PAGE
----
The soils and landforms of the study area were derived from granitic gneiss material (Churchward et al. 1988). Landforms form a catena of well-drained ridge and hillslope units (named Collis and Lindesay, respectively) and poorly drained swampy slopes, plains, and drainage floors named Caldyanup (Churchward et al. 1988). Vegetation on the Collis and Lindesay landform units is composed of an open eucalypt (Eucalyptus spp. L’Hér.) forest to 30 m tall dominated by jarrah (Eucalyptus marginata Donn ex Sm.) and marri (Corymbia calophylla [Lindl.] K.D. Hill & L.A.S. Johnson), and having a dense shrubby understory to 2 m tall (Mattiske and Havel 1998, 2000). A variety of vegetation is associated with the Caldyanup landform unit, ranging from sedge-dominated seasonal wetlands to heathlands of myrtaceous shrubs to 2 m tall.

Fire treatments

Surprise and London forest blocks differed in the fire regimes imposed on them. London block, an area of ~5000 ha, was burned prior to the study by a low-intensity fire in spring 1997. Further fire was introduced into London block: prescribed fire in spring 2002, wildfire in summer 2003, prescribed fire in autumn 2005, prescribed fire in autumn 2006, and prescribed fire in spring 2008. Introducing these fires was an attempt to create a fine-scale mosaic of small patches of vegetation at different ages since last fire (seral, or growth stages). By 2012, there were patches of vegetation from a few to several hundred hectares ranging from relatively recently burned to long unburned (Burrows and Middleton 2016). Heterogeneity in vegetation ages occurred at scales within sample points (meters to tens of meters) and between sample points (hundreds of meters to kilometers) (Table 1). Surprise forest block (~6700 ha), which adjoins London forest block to the north, was burned in one single fire event by an intense wildfire in March 2003 (Wittkuhn and Hamilton 2010). Forest blocks to the west, north, and east were consumed in the same fire. The 2003 fire was intense enough to cause spalling of exposed granite and complete combustion of crown foliage.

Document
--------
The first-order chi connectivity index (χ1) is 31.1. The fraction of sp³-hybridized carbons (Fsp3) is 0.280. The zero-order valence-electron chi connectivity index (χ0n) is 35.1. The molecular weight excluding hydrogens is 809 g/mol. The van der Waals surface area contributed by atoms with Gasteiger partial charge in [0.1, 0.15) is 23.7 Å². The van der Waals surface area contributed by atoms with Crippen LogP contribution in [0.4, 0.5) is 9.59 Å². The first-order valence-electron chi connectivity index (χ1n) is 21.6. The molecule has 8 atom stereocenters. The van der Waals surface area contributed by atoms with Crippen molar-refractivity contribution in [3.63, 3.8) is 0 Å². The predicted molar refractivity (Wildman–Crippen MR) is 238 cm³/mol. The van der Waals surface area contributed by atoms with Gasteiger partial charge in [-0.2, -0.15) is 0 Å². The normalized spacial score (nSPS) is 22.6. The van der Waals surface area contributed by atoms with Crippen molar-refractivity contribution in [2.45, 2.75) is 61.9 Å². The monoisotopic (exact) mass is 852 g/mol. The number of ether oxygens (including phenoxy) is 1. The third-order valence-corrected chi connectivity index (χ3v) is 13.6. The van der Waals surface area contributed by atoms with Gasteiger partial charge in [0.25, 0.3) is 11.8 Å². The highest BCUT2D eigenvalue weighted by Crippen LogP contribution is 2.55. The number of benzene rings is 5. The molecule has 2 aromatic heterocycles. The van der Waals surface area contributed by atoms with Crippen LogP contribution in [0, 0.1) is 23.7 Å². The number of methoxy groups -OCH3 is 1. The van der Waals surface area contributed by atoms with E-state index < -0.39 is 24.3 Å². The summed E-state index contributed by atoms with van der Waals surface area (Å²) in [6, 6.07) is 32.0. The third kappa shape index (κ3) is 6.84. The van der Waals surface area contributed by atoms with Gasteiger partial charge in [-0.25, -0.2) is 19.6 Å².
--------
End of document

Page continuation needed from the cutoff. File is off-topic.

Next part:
Table 1 Vegetation units (Collis, Lindesay, or Caldyanup) and time since fire (years) up to 100 m from sample points on London and Surprise forest blocks in south-western Australia sampled for birds in spring of 2004, 2008, and 2012. Times since fire of multiple-age sample points are in parentheses; single-age sample points contain only one value (boldface) within parentheses. The predominant time since fire within multiple-age sample points used in analyses are in boldface. There are up to three vegetation ages (three ages within a set of parentheses) at a sample point

Sample design

A network consisting of 12 permanently marked sample points was established in 2004 in the three major land systems described above in both London (six sample points, two replicates of each vegetation unit) and Surprise West forest blocks (six sample points, two replicates of each vegetation unit) (Table 1). The six points on London were sampled in 2008 and 2012. No sample points were sampled in Surprise West in 2008, but sample points in Surprise West were sampled in 2012 (Table 1). Later than 2014, other planned fire treatment overlaid the mosaic of ages on London forest block, ending the process of maintaining the fine-grain mosaic.

Bird survey method